Al Qaeda on winning streaks in Yemen and Iraq, exploiting stalemate in proxy wars
Thursday and Friday, April 16-17, two branches of Al Qaeda took the lead in violent conflicts, catapulting key areas of the Middle East into greater peril than ever. In Yemen, Al Qaeda in the Arabian Peninsula (AQAP) and in Iraq, the Islamist State in Iraq and the Levant (ISIS), launched new offensives 3.050 kilometer apart.
debkafile’s military sources report that both branches of the Islamist terror movement used the absence of professional adversarial troops on the ground – American and Saudi – to push forward in the two arenas. Washington and Riyadh alike had decided to trust local forces to carry the battle – Iran-backed Shiite militias alongside Iraqi troops against ISIS in Iraq, and the Yemeni army against Iran-backed Houthi rebels in Yemen.
This gave Al Qaeda a free passage to carry on, especially when offered the further benefit of contradictions in the Obama administration’s attitude toward its foe, Tehran: On the one hand, Iran was offered lead role in the region for the sake of a nuclear deal; on the other, it faced US opposition for its support of rebel forces in Yemen.
The conflict in Yemen is no longer a straight sectarian proxy war between Sunni-ruled Saudi Arabia and Shiite Iran (that also stretches to Iraq and Syria.), as a result of what happened Thursday, April 16.
AQAP embarked on a broad offensive in southern Yemen’s Hadhramaut region on the shore of the Gulf of Aden and captured the important seaport of Mukalla as well as the coatal towns of Shibam and Ash-Shirh. The group also overran Yemen’s Ryan air base in the absence of real resistance from the Yemen army’s 27th Brigade and 190th Air Defense Brigade – both of which are loyal to the escaped president Mansour Hadi.
This winning AQAP offensive was instructive in four ways:
1. For the first time in two decades, Al Qaeda in Arabia is operating on professional military lines. Its sweep across Yemen’s southern coastland showed the Islamists to be plentifully armed with antiair missiles and other air defense systems.
2. AQAP’s smuggling rings run a large fleet of vessels which collaborate with Somali pirates. This fleet is now preparing to seize control of the strategic Socotra archipelago of four islands opposite Hadhramaut and only 80 kilometers from the Horn of Africa. Socotra sits in the bottleneck for shipping from the Arabian Sea and Persian Gulf to the Gulf of Aden and on to the Suez Canal.
On one of the Socotra islands, the US set up an air base and deployed special forces in 2011, in readiness for an attack on Iran’s nuclear facilities. AQAP does not have enough strength to capture this island, but is capable of holding it siege and under barrage from sea and land.
3. The Arabian branch of Al Qaeda has for the first time gained control of a large sweep of territory in Yemen, a feat analogous to its fellow branch’s advances in Iraq since last June.
4. Hadramauth is bounded to the north and the east by the Saudi Arabian Rub’ al Khali or Empty Quarter, which is the world’s second largest desert region. AQAP has therefore gained proximity to the oil kingdom through its desolate back door.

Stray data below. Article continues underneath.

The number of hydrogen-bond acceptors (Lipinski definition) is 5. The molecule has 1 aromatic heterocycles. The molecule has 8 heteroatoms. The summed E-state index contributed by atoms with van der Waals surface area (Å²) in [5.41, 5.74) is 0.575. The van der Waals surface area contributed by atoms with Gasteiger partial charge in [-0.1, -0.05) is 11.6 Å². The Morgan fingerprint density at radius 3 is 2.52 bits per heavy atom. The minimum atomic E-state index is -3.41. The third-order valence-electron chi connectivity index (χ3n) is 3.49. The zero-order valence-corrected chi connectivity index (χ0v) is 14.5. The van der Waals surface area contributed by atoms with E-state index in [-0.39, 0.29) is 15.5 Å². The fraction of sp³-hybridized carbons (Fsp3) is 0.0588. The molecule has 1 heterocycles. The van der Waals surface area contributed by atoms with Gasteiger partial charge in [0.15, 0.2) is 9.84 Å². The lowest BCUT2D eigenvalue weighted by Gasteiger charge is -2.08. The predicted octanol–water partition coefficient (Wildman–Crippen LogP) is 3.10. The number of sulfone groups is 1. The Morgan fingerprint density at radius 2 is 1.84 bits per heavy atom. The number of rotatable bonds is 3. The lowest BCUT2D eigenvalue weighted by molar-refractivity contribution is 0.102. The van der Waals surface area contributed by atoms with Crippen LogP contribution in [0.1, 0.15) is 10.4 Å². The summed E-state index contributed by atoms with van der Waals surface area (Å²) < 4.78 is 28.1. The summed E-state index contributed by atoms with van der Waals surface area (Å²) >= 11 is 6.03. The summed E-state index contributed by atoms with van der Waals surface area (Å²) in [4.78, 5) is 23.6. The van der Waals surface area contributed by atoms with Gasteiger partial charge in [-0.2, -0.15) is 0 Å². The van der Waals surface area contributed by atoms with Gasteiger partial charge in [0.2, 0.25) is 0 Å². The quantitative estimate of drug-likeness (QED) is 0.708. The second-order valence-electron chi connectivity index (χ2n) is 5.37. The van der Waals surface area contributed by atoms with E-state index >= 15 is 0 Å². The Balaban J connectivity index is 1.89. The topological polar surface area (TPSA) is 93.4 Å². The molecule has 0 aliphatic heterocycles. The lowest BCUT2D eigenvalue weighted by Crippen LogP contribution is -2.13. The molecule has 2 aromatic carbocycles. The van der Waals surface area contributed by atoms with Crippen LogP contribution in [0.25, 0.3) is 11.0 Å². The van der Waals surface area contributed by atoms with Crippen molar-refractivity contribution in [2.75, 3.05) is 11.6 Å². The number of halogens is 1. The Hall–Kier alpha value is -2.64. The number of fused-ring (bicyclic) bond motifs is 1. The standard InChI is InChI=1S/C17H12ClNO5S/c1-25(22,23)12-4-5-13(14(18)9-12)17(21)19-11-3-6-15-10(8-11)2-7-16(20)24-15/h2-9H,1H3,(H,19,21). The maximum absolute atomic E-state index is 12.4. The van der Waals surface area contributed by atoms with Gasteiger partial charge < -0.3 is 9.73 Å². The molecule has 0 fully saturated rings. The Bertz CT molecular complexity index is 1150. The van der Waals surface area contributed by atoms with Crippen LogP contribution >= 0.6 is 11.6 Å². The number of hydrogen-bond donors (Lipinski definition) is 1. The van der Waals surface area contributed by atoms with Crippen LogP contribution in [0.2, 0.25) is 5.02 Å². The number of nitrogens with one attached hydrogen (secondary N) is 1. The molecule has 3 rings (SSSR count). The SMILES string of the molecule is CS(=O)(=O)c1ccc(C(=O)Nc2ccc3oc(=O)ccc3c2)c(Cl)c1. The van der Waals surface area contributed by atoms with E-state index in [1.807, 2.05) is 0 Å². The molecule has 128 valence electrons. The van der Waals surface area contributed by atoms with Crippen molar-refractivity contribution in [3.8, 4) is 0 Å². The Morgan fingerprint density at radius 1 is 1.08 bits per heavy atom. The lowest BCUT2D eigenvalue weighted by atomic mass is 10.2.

Our military sources note that Saudi Arabian and United Arab Emirate air forces have controlled Yemeni air space since March 26, supported by US intelligence assistance. They might have been expected to bomb AQAP units and stall their advance through Hadhramaut.
But they refrained from doing so for a simple reason: Both Riyadh and its Gulf ally are unwilling to throw their own ground forces into the war against the Shiite Houthi rebels. Still in proxy mode, they expect Al Qaeda’s Arabian jihadis to save them the trouble of putting their troops on the ground to vanquish the Shiite rebels.
The same principle guides Washington in Iraq – albeit with different players. There, the Americans rely increasingly on the pro-Iranian Iraqi Shiite militias, under the command of Iranian Revolutionary Guards officers, rather than the Iraq army, to cleanse the ground of ISIS conquests.
Two weeks after Western publications trumpeted the militias’ success in liberating the Iraqi town of Tikrit from its ISIS conquerors, it turns out that the fighting is still ongoing and the jihadis are still in control of some of the town’s districts.
Iraqi Prime Minister Haidar al-Abadi, while on a visit to Washington this week, told reporters that, after the Tikrit “victory,” his army was to launch an offensive to recapture the western province of Anbar on the Syrian border from the grip of ISIS.
The situation on the ground is a lot less promising. As Abadi and President Barack Obama discussed future plans for the war to rid Iraq of the Islamists, ISIS launched fresh offensives for its next goals, Ramadi, a town of half a million inhabitants 130 kilometers west of Baghdad, and the oil refinery town of Baiji
The jihadis have already moved in on Ramadi’s outskirts after the Iraqi army defenders started falling back.